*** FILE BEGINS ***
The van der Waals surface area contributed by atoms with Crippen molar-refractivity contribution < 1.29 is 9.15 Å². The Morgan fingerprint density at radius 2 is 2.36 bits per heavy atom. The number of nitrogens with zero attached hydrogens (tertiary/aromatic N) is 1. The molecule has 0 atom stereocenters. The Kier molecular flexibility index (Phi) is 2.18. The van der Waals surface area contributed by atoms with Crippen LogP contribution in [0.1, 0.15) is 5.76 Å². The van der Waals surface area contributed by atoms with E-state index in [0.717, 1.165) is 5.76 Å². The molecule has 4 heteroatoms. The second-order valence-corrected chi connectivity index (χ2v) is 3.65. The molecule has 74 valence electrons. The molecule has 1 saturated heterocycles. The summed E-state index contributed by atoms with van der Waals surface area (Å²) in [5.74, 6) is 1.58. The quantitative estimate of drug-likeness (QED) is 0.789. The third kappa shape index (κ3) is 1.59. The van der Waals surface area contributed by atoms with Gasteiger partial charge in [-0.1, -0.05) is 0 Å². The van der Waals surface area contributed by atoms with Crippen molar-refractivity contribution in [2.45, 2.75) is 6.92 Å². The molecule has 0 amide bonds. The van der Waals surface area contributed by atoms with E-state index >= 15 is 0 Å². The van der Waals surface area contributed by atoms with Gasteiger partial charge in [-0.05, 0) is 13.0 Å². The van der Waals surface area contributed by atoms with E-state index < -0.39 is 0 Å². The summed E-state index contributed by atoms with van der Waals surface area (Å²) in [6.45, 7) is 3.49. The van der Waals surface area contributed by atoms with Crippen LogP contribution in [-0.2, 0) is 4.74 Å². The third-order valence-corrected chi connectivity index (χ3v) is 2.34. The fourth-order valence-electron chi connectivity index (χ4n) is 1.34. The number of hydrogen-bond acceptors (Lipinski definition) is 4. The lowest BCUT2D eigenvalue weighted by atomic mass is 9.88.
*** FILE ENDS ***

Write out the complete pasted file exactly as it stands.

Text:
The van der Waals surface area contributed by atoms with Crippen molar-refractivity contribution < 1.29 is 9.15 Å². The Morgan fingerprint density at radius 2 is 2.36 bits per heavy atom. The number of nitrogens with zero attached hydrogens (tertiary/aromatic N) is 1. The molecule has 0 atom stereocenters. The Kier molecular flexibility index (Phi) is 2.18. The van der Waals surface area contributed by atoms with Crippen LogP contribution in [0.1, 0.15) is 5.76 Å². The van der Waals surface area contributed by atoms with E-state index in [0.717, 1.165) is 5.76 Å². The molecule has 4 heteroatoms. The second-order valence-corrected chi connectivity index (χ2v) is 3.65. The molecule has 74 valence electrons. The molecule has 1 saturated heterocycles. The summed E-state index contributed by atoms with van der Waals surface area (Å²) in [5.74, 6) is 1.58. The quantitative estimate of drug-likeness (QED) is 0.789. The third kappa shape index (κ3) is 1.59. The van der Waals surface area contributed by atoms with Gasteiger partial charge in [-0.1, -0.05) is 0 Å². The van der Waals surface area contributed by atoms with Crippen molar-refractivity contribution in [2.45, 2.75) is 6.92 Å². The molecule has 0 amide bonds. The van der Waals surface area contributed by atoms with E-state index >= 15 is 0 Å². The van der Waals surface area contributed by atoms with Gasteiger partial charge in [-0.05, 0) is 13.0 Å². The van der Waals surface area contributed by atoms with E-state index < -0.39 is 0 Å². The summed E-state index contributed by atoms with van der Waals surface area (Å²) in [6.45, 7) is 3.49. The van der Waals surface area contributed by atoms with Crippen LogP contribution in [-0.2, 0) is 4.74 Å². The third-order valence-corrected chi connectivity index (χ3v) is 2.34. The fourth-order valence-electron chi connectivity index (χ4n) is 1.34. The number of hydrogen-bond acceptors (Lipinski definition) is 4. The lowest BCUT2D eigenvalue weighted by atomic mass is 9.88.